Vision and leadership

  • The Mayor must lead the cycling campaign to ensure that it meets council objectives and help promote cycling to the public as a ‘cool’ mode of transport
  • Safety fears mean few brave a hostile traffic environment. Imposing speed restrictions and reallocating road space would reduce anxiety for would-be cyclists
  • Clear priorities for officers and other agencies and partners must be agreed to enable multi-disciplinary working.

Image and identity

  • Cycling must be seen to cater for people of all ages
  • Some people dislike being labelled as ‘cyclists’ – rather they are ‘multi-mode’ users. Social marketing can tackle a ‘them and us’ image
  • Cycling policy must focus on deprived communities as it can improve access to jobs
  • Media’s role in the positive promotion of cycling is essential.

Transport Department vision

  • There is a need for a comprehensive cycling network on quieter streets
  • The Council should try different approaches and experiment more, e.g. the use of Experimental Traffic Regulation Orders
  • Segregated paths which in some cases will require road space reallocation away from motorised traffic will be required to attract potential cyclists and reduce actual road dangers.

Engineering (and organisational development)

  • The Council should implement a well-constructed inter-disciplinary learning process
  • When roads or junctions are re-engineered, they should be made accessible to pedestrians and cyclists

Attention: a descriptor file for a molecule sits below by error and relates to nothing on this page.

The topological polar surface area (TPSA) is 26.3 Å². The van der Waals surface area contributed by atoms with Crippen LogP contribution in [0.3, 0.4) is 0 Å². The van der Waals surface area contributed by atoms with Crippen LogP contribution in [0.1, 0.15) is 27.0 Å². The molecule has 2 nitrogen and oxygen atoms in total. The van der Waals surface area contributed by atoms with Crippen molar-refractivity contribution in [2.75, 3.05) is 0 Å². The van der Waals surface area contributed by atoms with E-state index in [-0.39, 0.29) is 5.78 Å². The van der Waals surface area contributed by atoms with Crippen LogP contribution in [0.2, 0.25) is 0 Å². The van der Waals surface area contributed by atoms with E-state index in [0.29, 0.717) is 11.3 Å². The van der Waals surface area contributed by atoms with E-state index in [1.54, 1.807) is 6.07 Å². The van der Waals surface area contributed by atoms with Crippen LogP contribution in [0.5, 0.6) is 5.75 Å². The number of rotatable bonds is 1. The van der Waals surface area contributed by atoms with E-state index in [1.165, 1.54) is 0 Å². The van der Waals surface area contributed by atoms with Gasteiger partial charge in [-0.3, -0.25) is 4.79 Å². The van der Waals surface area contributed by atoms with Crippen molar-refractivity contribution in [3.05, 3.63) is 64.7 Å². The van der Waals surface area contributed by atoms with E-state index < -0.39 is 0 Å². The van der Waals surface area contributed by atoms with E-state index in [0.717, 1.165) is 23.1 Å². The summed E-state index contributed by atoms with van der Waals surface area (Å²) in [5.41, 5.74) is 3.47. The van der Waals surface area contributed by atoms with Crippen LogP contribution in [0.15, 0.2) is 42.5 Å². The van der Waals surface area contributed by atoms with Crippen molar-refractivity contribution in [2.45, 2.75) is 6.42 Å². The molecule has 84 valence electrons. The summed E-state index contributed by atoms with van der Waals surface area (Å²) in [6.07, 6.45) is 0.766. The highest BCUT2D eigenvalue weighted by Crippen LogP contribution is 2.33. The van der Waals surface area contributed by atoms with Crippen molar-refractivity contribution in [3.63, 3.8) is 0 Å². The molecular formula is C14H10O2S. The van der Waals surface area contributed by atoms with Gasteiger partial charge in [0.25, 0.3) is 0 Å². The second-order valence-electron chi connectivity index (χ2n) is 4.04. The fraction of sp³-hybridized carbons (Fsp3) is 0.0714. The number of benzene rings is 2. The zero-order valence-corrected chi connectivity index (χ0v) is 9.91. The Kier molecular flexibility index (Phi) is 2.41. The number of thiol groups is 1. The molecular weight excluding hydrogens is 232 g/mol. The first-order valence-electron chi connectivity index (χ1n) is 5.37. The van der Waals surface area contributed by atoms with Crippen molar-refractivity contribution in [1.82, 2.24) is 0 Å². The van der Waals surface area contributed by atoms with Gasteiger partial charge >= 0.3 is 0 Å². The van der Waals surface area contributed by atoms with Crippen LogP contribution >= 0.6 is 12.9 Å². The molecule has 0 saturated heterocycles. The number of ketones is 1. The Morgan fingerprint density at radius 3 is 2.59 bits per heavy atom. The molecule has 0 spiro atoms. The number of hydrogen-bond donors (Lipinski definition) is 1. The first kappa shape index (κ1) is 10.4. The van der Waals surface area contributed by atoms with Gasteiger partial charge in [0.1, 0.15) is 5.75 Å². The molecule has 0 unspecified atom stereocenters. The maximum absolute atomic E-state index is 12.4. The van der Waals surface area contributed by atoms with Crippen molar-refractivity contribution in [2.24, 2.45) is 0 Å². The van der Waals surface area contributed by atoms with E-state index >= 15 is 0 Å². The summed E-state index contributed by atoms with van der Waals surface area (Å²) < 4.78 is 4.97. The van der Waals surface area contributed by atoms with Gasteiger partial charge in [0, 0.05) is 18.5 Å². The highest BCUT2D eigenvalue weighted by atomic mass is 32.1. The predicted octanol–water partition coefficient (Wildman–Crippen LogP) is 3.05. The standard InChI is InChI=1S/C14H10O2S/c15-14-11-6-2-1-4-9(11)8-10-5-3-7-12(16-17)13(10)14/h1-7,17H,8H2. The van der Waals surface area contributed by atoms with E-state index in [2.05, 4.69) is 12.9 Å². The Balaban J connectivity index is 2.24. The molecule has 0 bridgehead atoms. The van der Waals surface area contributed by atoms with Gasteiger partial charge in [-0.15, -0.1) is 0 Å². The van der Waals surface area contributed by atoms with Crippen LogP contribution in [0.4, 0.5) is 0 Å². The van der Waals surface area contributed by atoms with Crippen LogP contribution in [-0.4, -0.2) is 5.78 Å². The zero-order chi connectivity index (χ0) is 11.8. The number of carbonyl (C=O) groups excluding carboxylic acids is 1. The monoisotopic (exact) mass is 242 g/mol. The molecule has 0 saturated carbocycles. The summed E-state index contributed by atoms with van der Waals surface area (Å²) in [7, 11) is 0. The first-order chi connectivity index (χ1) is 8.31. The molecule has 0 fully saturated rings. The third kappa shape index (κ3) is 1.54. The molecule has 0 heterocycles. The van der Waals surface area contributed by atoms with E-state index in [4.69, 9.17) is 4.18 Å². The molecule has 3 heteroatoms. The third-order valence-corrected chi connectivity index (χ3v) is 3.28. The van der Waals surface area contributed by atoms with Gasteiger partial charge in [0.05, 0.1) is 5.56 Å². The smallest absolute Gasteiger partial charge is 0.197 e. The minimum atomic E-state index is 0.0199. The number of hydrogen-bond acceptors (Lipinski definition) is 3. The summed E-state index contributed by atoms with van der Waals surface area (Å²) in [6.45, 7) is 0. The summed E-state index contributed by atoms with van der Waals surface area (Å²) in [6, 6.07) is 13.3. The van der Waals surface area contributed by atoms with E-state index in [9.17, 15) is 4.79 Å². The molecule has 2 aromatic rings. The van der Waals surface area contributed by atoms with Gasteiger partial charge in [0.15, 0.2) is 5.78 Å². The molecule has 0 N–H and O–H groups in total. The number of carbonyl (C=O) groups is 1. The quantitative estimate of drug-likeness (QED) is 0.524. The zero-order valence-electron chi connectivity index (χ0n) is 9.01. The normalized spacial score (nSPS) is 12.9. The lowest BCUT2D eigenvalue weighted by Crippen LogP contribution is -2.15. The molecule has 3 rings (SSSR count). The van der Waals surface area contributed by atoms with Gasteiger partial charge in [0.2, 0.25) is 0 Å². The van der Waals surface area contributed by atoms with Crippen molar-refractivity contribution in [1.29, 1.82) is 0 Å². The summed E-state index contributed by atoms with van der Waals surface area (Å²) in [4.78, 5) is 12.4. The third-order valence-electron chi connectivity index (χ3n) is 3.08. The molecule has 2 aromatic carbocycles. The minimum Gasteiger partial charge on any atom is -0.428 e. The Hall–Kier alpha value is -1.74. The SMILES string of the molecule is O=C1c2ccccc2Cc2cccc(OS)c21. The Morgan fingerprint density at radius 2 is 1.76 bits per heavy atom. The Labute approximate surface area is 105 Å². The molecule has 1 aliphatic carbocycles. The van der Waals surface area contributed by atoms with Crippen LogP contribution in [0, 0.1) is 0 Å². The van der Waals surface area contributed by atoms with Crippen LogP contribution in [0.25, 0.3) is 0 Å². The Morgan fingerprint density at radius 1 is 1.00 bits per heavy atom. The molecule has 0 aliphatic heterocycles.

• The wheel does not need to be re-invented; Bristol can learn a great deal from other European cities where similar problems have already been tackled.

The Commission's Scrutiny Report, with full descriptions of the themes, is available to view online (opens pdf).

Challenges, opportunities and transferability 

The council thought it crucial that these key themes were taken into consideration in Bristol’s Cycling Strategy, which is expected to be completed by the end of 2014. A Safe Systems Road Safety Plan, further supporting policies and measures to improve safety for cyclists by reducing road danger, would run parallel to the strategy. This is also yet to be finalised.

The fact that central government funding is still stop-start is a challenge for cycling in Bristol. Continued investment in cycling infrastructure and behaviour change work needs to be maintained over a generation to help change engrained habits and help the next generation choose the healthy travel mode choices because they are easy choices.

In a city where car-use has dominated for several generations it is difficult to change established behaviours. To an extent this is also true for the ways and practices of the City Council and car-centric views which had made work to promote cycling more difficult.

With Bristol’s award of Cycling City (2008-11) and, more recently, the European Green Capital for 2015, there is increased emphasis on increasing cycling which has helped to overcome such barriers. There is throughout the need for strong leadership from political leaders and senior officers. The election by public vote of a Mayor in 2012 who is supportive of cycling in particular has helped to promote cycling in Bristol.

In Depth 
Walking and cycling
Mobility management
Western Europe
United Kingdom
Adrian Davis
Jan-Willem Van Der Pas
16 Sep 2014
28 Jan 2015